A pair of Thylacines (two siblings) at the Washington DC Zoo, c. 1906
The first thylacines at the Washington DC Zoo were brought from Tasmania in 1902. They were a female and her 3 pups. One of the pups was ill and died soon after arrival. The mother died in 1904 and her two surviving pups (a male and female) were on display until their deaths in 1909. The bodies of all four thylacines were donated to the National Museum of Natural History, where they still are to this day.
The rusting, crumbling remnants of an old streetcar system that operated in Georgetown and surrounding areas. This bridge is still visible in the Grover-Archibald park, should one care to find it (but please, do not climb on it or otherwise endanger yourself). It became defunct in 1960 after the subway was built and has since fallen into a state of disrepair.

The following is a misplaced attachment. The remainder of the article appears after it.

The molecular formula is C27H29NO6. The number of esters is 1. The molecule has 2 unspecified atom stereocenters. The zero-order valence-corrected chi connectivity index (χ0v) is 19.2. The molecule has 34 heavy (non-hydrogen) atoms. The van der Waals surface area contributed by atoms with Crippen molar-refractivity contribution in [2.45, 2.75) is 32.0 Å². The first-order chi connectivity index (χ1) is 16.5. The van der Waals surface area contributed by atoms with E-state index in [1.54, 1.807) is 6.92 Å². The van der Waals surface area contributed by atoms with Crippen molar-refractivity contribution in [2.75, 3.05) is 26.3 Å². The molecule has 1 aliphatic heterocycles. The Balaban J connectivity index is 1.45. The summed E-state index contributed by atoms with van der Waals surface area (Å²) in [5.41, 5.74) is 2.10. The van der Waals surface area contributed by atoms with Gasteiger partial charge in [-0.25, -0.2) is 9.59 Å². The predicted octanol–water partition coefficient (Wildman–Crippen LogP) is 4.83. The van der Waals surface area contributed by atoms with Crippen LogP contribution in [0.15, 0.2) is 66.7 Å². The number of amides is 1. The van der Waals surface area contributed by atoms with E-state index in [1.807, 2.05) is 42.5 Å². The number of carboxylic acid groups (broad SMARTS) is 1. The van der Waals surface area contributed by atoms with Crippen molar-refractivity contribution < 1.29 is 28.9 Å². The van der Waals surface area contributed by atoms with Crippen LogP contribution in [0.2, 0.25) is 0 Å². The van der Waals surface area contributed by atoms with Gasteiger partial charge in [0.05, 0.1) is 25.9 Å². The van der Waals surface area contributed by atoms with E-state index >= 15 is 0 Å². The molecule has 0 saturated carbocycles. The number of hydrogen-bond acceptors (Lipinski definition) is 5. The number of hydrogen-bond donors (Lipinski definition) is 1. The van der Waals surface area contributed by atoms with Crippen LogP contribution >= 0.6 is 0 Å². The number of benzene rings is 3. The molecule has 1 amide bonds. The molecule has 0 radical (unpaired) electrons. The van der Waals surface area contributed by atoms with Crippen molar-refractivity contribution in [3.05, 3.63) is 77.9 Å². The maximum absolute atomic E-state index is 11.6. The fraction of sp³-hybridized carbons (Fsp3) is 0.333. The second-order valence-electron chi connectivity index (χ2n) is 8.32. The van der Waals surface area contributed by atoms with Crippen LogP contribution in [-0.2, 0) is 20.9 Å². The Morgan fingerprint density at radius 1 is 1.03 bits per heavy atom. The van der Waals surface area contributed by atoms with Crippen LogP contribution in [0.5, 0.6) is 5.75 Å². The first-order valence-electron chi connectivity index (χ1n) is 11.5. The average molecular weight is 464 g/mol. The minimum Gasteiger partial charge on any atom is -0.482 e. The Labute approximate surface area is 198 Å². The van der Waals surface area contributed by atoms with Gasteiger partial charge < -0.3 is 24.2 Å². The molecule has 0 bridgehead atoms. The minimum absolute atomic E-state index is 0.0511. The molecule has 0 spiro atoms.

American Indians and their supporters are rallying in Washington against continued construction of the disputed Dakota Access pipeline.
A federal judge this week declined to halt construction of the final section of the $3.8 billion pipeline, meaning oil could begin flowing through it as early as next week.
The Standing Rock Sioux and other tribes have tried to stop the pipeline, saying it threatens their sovereignty, religious rights and water supply. The final, disputed section of the pipeline would pass under a reservoir that provides water to tribal reservations. The pipeline itself is not on tribal land.
On Friday, protesters marched from the Army Corps of Engineers headquarters to the White House. With the encouragement of President Donald Trump’s administration, the Army authorized construction of the pipeline to start again. That move canceled an environmental study ordered under the administration of President Barack Obama. (AP)
(Photos: Justin Sullivan/Getty Images, Kevin Lamarque/Reuters, Brendan Smialowski/AFP/Getty Images , Manuel Balce Ceneta/AP)